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China's vast army of migrant workers continued to expand last year but the rate of their pay increases slowed, a government report showed, as growth in the world's second-largest economy decelerated.
The movement from China's countryside to its booming cities over recent decades has been one of the greatest human migrations of all time.
The number of migrant labourers totalled 262.6 million in 2012, up 3.9 percent from the previous year, a survey by the National Bureau of Statistics (NBS) found.
The average monthly income of those who worked outside their home towns rose 11.8 percent year-on-year to 2,290 yuan ($374), it said -- but the rate of the increase was down 9.4 percentage points from 2011.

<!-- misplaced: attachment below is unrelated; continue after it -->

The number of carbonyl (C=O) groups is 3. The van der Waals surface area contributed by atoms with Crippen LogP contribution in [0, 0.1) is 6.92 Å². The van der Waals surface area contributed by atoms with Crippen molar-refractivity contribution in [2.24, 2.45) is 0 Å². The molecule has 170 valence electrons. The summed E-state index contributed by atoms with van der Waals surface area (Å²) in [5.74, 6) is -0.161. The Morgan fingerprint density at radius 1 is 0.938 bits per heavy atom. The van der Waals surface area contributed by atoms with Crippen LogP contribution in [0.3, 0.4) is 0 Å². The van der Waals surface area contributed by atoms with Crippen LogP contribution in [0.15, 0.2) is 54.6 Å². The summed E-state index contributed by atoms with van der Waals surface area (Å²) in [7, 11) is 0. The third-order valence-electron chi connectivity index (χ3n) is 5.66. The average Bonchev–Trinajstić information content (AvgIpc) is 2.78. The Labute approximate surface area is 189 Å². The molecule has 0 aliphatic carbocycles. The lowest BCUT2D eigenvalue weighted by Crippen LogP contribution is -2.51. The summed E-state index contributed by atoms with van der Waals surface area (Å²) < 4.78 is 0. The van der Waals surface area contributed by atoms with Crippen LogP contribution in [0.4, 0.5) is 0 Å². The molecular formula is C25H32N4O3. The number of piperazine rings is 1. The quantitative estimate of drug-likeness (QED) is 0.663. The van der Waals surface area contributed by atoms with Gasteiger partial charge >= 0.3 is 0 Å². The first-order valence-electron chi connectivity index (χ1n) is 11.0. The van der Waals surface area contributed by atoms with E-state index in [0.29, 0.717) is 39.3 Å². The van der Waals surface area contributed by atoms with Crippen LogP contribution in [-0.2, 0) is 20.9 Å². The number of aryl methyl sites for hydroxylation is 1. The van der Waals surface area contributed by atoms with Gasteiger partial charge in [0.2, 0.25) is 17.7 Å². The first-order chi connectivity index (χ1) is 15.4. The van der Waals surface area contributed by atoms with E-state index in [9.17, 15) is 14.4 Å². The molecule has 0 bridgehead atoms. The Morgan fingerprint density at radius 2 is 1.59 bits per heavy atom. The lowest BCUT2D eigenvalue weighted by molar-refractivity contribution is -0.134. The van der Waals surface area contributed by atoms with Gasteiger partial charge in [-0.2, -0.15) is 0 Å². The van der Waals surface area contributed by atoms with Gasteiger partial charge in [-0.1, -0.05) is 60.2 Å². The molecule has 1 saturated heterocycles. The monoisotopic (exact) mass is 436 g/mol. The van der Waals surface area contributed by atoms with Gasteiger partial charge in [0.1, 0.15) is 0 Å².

In 2012 China recorded its slowest economic growth for 13 years at 7.8 percent.
Labourers from central and western China increasingly preferred to work close to their origins with growing job opportunities in those regions and high living expenses in the more developed coastal areas in the east, the NBS said Monday.
The survey of nearly 200,000 migrants workers across the country found their average age climbing to 37.3 last year, compared with 36.0 in 2011 and 34.0 in 2008, it added.
China's ageing population is an increasingly important demographic issue, with the labour pool falling last year for the first time in decades.